|Entrance, Santaella Buiding|
This is the debut show for the new director of the WTCA, Moira Shiver. With an impossibly short two weeks to throw together a show, there were a lot of Ybor Art Association (YAA) [Link] members's works present. Ms. Shiver has long been affiliated with the YAA, and her husband, Jason Shiver, is still its president.
The first thing I noticed driving in was the new, in-progress, fledgling sculpture garden by the side of the Santaella building. It's far from finished, but already has a few pieces in it, and there are big plans for it as a space for sculptures and social events extending outside the building.
This show was curated by Samantha Churchill, and Princess Rashid, who are current or ex-YAA members ( listed as members on the YAA website).
The hallways on the lower floor were lined with Santaella Studio Artists' works. As with any members/rent-a-wall un-curated display, there was inconsistency in the quality of work, and, of course, no theme to speak of. There were some very good works on display. Elizabeth Jeness-Burge's paintings of small (apparently) southern towns stood out for their chromatic sensitivity and somewhat abstract planar forms.
|Ofra Friedman, "Energy"|
In the main gallery there were a fair amount of sculptures. Here's a trio of figures dancing, made of wire mesh by Ofra Friedman, titled: "Energy". They have a strong corporeal three-dimensional quality.
|Marc De Waele, "Mystic Dance"|
Marc De Waele's "Mystic Dance", a horned, caped figure engaged in what appears to be a ritualistic dance is remarkably light, made of hammered aluminum and sprayed chrome. He had several other sculptures in the show, many emphasizing the conceptual more than this one.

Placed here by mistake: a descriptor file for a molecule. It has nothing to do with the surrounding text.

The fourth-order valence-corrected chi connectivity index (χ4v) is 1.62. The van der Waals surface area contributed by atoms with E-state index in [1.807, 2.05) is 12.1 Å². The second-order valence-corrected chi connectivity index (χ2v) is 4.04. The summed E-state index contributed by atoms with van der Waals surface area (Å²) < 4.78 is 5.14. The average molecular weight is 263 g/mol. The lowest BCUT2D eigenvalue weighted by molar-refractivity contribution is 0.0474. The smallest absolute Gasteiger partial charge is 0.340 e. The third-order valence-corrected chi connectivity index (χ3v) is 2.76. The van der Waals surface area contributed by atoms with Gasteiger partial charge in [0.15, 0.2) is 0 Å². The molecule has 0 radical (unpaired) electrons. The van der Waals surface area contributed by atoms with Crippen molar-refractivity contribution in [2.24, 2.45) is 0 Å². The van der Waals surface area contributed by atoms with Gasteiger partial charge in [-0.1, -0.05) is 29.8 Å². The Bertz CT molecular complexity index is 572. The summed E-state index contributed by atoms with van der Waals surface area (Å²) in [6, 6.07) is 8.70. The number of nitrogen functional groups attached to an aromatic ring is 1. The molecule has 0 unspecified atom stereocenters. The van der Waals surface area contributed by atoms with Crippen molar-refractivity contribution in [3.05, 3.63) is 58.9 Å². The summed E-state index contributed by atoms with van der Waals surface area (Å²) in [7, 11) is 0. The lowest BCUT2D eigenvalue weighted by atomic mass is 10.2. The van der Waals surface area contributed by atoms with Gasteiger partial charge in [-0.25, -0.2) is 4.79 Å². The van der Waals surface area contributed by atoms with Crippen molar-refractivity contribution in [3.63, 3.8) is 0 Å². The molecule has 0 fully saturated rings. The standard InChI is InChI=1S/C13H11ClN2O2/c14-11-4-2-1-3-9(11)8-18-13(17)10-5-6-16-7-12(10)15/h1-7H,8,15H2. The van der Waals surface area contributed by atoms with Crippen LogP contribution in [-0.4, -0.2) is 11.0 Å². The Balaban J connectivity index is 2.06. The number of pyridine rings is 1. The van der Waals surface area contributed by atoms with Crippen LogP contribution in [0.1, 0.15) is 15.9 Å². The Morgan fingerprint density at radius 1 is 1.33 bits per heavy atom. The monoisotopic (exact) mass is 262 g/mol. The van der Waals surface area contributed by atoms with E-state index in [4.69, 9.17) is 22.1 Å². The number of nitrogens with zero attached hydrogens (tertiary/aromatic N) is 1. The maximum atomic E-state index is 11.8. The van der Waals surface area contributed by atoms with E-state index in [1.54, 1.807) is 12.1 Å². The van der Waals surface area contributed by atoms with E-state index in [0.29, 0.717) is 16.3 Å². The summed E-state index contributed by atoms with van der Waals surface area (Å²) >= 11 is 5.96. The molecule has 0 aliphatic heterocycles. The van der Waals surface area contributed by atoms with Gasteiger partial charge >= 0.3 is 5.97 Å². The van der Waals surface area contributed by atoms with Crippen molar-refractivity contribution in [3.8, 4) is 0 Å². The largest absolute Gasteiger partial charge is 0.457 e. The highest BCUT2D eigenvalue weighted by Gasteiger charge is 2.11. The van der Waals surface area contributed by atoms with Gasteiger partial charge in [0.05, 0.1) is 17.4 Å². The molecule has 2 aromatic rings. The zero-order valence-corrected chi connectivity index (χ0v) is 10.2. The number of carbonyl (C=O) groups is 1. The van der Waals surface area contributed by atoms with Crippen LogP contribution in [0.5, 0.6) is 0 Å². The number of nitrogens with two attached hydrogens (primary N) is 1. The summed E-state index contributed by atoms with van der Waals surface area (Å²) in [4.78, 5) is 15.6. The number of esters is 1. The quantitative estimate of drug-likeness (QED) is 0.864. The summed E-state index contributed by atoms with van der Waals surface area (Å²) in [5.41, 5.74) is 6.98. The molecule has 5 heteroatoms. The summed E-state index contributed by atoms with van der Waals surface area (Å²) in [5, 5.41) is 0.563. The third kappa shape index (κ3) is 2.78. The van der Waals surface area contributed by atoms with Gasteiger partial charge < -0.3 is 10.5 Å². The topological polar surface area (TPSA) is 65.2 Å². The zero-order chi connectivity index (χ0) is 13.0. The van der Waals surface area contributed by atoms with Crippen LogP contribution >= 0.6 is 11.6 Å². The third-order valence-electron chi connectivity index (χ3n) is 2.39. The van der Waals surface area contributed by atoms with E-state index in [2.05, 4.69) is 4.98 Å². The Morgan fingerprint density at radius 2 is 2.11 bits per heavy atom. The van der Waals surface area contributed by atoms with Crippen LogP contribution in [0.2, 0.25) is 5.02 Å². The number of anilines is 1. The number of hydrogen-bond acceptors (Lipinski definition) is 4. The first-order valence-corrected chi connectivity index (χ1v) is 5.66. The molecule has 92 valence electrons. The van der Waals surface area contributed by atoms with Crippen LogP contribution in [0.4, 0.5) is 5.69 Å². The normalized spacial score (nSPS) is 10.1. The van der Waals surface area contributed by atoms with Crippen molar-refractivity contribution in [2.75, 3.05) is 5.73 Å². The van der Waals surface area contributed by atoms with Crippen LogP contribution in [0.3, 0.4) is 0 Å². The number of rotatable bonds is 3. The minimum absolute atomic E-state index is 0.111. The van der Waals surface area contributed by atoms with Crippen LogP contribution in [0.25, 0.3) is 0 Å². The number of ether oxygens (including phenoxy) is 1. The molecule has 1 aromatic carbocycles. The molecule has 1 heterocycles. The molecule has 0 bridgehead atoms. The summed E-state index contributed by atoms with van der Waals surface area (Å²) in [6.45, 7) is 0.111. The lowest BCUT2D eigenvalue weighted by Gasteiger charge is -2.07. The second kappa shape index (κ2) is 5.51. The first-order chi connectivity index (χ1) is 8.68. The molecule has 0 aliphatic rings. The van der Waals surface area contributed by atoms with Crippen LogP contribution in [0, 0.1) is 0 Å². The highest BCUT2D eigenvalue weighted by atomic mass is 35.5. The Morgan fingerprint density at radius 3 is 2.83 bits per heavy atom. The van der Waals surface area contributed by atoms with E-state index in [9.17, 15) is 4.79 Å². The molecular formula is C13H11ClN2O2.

Samantha Churchill had at least two of her very expressive, wrapped-aluminum sculptures in this gallery. This one is reminiscent of the "Keep on Truckin'" Crumb character and is titled "Lazy Days".
|Mishou Sanchez, "Cancer Scare"|
We got a sneak Mishou Sanchez' upcoming show at Hoffman Porges. Here is a large (self?) portrait titled "Cancer Scare". A woman looks at the viewer. Note how asymmetric the two sides of the face are. She looks between shell-shocked and determined. Around her neck, a set of keys. Look closely, that's not a flower on the black table (?) behind her, but a heart cut in two.
|Laszlo Horvath, "Sea weed 2"|
Laszlo Horvath's photographic exquisite prints of seaweed stood out. Elegant and intelligently formal, reminiscent of a mix of Edward Weston, Irving Penn and Currier and Ives with
just enough color.
Brent Thorlton had just moved into his studio and had several beautiful and well-thought out paintings, this one I commented appeared to be influenced by Eric Fischl, and as it turned out, the artist studied in NYC under Fischl himself.
I want to congratulate all the artists in the show and studios. Moira's opening show was rushed, well-done considering the time crush, yet more of a transitional step than anything else. I look forward to the next one. The Santaella resident artists will be having a show of their own next.